The life of an American country doctor was heroic, necessary, and utterly exhausting
Rian Dundon, photo editor at Timeline has put together a reprise of the W. Eugene Smith LIFE series on Dr. Earnest Ceriani, a doctor in rural Colorado.
W. Eugene Smith was an American photojournalist who worked for various publications including LIFE magazine from the 1930’s to the late 1950’s. He joined Magnum in 1955.
He was known for being temperamental and a perfectionist but his photo essays, like Country Doctor channeled humanity in ways most people hadn’t experienced in photographs before.
He had numerous photographs in the now infamous Family of Man exhibit at the Museum of Modern Art in 1955. You can still buy the softcover version of the book on Amazon and it’s well worth having for any photographer or really, anyone interested in one of the first major photography shows ever at a major museum: The Family of Man.
Afghanistan: April 2014
Alan Taylor has put together a particularly interesting and beautiful collection of images of Afghanistan over at The Atlantic’s In Focus photoblog. Worth checking out.
pLog Pictures of the Week: March 14, 2014
The Denver Post pLog has a great collection of photojournalism from around the world from last week.
The Tunnels of NYC’s East Side Access Project
A huge public works project is currently under construction in New York City, connecting Long Island to Manhattan’s East Side. Deep underground, rail tunnels are extending from Sunnyside, Queens, to a new Long Island Rail Road terminal being excavated beneath Grand Central Terminal. Construction began in 2007, with an estimated cost of $6.3 billion and completion date of 2013. Since then, the cost estimate has been raised to $8.4 billion, and the completion date moved back to 2019. When finished, the line will accommodate 24 trains per hour at peak traffic, cutting down on commute times from Long Island, and opening up access to John F. Kennedy International Airport from Manhattan’s East Side. Collected here are images of the progress to date, deep beneath Queens and Manhattan.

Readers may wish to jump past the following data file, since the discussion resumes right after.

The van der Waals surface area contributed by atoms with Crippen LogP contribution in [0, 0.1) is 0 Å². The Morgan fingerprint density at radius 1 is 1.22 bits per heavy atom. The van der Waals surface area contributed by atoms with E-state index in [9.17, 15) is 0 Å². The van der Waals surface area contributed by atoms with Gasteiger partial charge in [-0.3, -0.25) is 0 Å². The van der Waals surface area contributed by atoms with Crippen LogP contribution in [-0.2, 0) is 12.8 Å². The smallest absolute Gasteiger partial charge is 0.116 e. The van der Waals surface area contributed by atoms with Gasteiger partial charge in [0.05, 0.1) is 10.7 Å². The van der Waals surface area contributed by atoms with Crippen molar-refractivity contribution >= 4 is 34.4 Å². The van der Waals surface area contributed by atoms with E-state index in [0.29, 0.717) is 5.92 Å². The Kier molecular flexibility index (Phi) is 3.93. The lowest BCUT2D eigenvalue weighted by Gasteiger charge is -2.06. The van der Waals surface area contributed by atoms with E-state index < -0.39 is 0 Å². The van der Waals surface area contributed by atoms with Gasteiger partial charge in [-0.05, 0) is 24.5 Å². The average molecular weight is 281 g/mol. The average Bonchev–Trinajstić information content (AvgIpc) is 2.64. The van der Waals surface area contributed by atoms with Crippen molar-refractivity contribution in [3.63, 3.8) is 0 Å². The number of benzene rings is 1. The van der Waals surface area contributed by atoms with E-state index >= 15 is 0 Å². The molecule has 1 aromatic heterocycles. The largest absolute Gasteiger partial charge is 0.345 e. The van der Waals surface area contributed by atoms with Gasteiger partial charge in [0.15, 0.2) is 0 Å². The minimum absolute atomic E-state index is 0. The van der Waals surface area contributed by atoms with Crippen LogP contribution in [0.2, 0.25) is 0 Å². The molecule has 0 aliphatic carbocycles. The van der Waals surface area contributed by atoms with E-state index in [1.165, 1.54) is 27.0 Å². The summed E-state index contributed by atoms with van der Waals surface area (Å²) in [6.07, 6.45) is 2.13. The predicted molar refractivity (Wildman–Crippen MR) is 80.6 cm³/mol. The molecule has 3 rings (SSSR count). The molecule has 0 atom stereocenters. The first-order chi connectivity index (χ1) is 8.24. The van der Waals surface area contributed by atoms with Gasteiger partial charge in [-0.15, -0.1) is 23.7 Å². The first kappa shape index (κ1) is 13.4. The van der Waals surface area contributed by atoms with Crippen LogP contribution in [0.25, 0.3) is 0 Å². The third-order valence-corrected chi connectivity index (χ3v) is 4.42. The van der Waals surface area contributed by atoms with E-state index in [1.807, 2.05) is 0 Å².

Conflict Transforms Syrian English Teacher Into War Photographer
Kelly McEvers and her NPR team have done a great job producing this story on Noor Kelze, a Syrian English teacher who has transformed herself into a photojournalist covering the Syrian conflict from the inside. This story is worth listening to, you don’t get the war sound backdrop in just reading the transcript.
Last fall, a well-known war photographer with the Reuters agency, Goran Tomasovic, spotted Noor shooting pictures with her cellphone. He trained her for a week on how to use a professional camera, then gave her a few of his cameras to keep. She’s been sending pictures to the agency ever since.
Way to go Goran. I follow Reuters and will be looking for Noor Kelze’s credit under images of the Syrian conflict.
This is an older (1996) but still excellent 60 Minutes piece on Peter and David Turnley, identical twin photojournalists.
Images of the Vietnam War
This is an incredible set of images from the Vietnam War. Photos by Horst Faas, Henri Huet, Sal Veder, Rick Merron, Bill Ingraham, John Nance, and Nick Ut.
The NPR web site has a nice post on the photographer Gary Monroe: An Unsung Photographer’s Ode To Other Unsung Artists. It’s worth reading his story as well as enjoying his images. The Highwaymen slide show is stunning.
His personal site has a nice collection of his black and white film work that’s easier to browse through: Gary Monroe.
From Gary’s about page:
Gary Monroe, a native of Miami Beach, received a master’s degree in fine arts from the University of Colorado at Boulder in 1977. Upon returning home, he photographed the old world Jewish community that characterized South Beach. Since 1984 he has photographed throughout Haiti, and later looked at tourism across Florida, especially the “rite of passage” of vacationers at Disney World. He also “wanders aimlessly” to photograph in other countries – Brazil, Israel, Cuba, India, Trinidad, Poland and Egypt to name a few. Recently he has been looking at the landscape, especially the transformation of place due to corporate-driven planning.
“Wanders aimlessly?” I’d say his aim is pretty good although I do love that phrase and understand why he’d use it. Keep on shooting, even when you’re not quite sure what you’re looking for.
This is a great (old) video of professional photographer Gary Knight sets up his Canon G10 (now G12) as a street photography camera.
He adds a hotshot 35mm viewfinder
He presets the zoom lens to 35mm and locks it there
He sets ISO to 200 or 400 (film speeds he’s used to)
He saves all of those settings so he can return to them easily.
I love the G series ergonomics and I’ve not considered adding an external viewfinder to make up for Canon’s useless built in viewfinder. I do make various settings on my S100 (and have on all of my Canon cameras) that I return to easily because they’re saved.
It’s great to see a professional photojournalist using this type of camera instead of a Leica or a big DSLR kit.
Giles Duley – a second shot at life
Photographer Giles Duley, who lost three limbs in an explosion in Afghanistan, talks about his recovery and shares his latest series of photographs capturing the technicians and prosthetists working at the London 2012 Paralympics.
A lot of great creativity comes from restrictions.
– Giles Duley
Brilliant. An amazing story.